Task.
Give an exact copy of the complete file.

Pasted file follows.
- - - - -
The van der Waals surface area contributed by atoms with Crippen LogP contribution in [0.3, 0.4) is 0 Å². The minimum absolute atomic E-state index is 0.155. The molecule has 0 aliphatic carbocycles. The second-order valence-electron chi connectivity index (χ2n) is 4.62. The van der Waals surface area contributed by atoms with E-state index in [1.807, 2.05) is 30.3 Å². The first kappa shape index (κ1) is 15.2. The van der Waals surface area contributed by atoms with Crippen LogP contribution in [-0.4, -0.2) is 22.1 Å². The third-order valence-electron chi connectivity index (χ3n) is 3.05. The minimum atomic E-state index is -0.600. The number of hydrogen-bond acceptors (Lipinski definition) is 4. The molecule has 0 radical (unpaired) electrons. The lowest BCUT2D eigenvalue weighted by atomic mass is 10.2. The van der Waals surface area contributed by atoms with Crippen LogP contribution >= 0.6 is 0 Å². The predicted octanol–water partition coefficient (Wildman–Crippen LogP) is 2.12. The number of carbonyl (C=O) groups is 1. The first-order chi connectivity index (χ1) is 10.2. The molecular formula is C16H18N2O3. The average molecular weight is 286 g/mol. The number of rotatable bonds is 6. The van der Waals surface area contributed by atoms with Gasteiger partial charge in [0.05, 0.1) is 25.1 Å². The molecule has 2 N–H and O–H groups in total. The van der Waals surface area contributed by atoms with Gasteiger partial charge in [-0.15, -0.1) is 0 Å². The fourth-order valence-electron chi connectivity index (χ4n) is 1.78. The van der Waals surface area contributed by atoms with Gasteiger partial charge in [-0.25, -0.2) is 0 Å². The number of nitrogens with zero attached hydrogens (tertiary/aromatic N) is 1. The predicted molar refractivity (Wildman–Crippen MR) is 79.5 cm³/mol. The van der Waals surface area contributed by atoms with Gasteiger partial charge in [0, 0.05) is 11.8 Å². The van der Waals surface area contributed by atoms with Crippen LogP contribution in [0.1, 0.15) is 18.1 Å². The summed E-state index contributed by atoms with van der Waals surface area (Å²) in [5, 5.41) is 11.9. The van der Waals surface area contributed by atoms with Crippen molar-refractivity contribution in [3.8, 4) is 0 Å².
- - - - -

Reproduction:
The van der Waals surface area contributed by atoms with Crippen LogP contribution in [0.3, 0.4) is 0 Å². The minimum absolute atomic E-state index is 0.155. The molecule has 0 aliphatic carbocycles. The second-order valence-electron chi connectivity index (χ2n) is 4.62. The van der Waals surface area contributed by atoms with E-state index in [1.807, 2.05) is 30.3 Å². The first kappa shape index (κ1) is 15.2. The van der Waals surface area contributed by atoms with Crippen LogP contribution in [-0.4, -0.2) is 22.1 Å². The third-order valence-electron chi connectivity index (χ3n) is 3.05. The minimum atomic E-state index is -0.600. The number of hydrogen-bond acceptors (Lipinski definition) is 4. The molecule has 0 radical (unpaired) electrons. The lowest BCUT2D eigenvalue weighted by atomic mass is 10.2. The van der Waals surface area contributed by atoms with Crippen LogP contribution >= 0.6 is 0 Å². The predicted octanol–water partition coefficient (Wildman–Crippen LogP) is 2.12. The number of carbonyl (C=O) groups is 1. The first-order chi connectivity index (χ1) is 10.2. The molecular formula is C16H18N2O3. The average molecular weight is 286 g/mol. The number of rotatable bonds is 6. The van der Waals surface area contributed by atoms with Gasteiger partial charge in [0.05, 0.1) is 25.1 Å². The molecule has 2 N–H and O–H groups in total. The van der Waals surface area contributed by atoms with Gasteiger partial charge in [-0.15, -0.1) is 0 Å². The fourth-order valence-electron chi connectivity index (χ4n) is 1.78. The van der Waals surface area contributed by atoms with Gasteiger partial charge in [-0.25, -0.2) is 0 Å². The number of nitrogens with zero attached hydrogens (tertiary/aromatic N) is 1. The predicted molar refractivity (Wildman–Crippen MR) is 79.5 cm³/mol. The van der Waals surface area contributed by atoms with Gasteiger partial charge in [0, 0.05) is 11.8 Å². The van der Waals surface area contributed by atoms with Crippen LogP contribution in [0.1, 0.15) is 18.1 Å². The summed E-state index contributed by atoms with van der Waals surface area (Å²) in [5, 5.41) is 11.9. The van der Waals surface area contributed by atoms with Crippen molar-refractivity contribution in [3.8, 4) is 0 Å².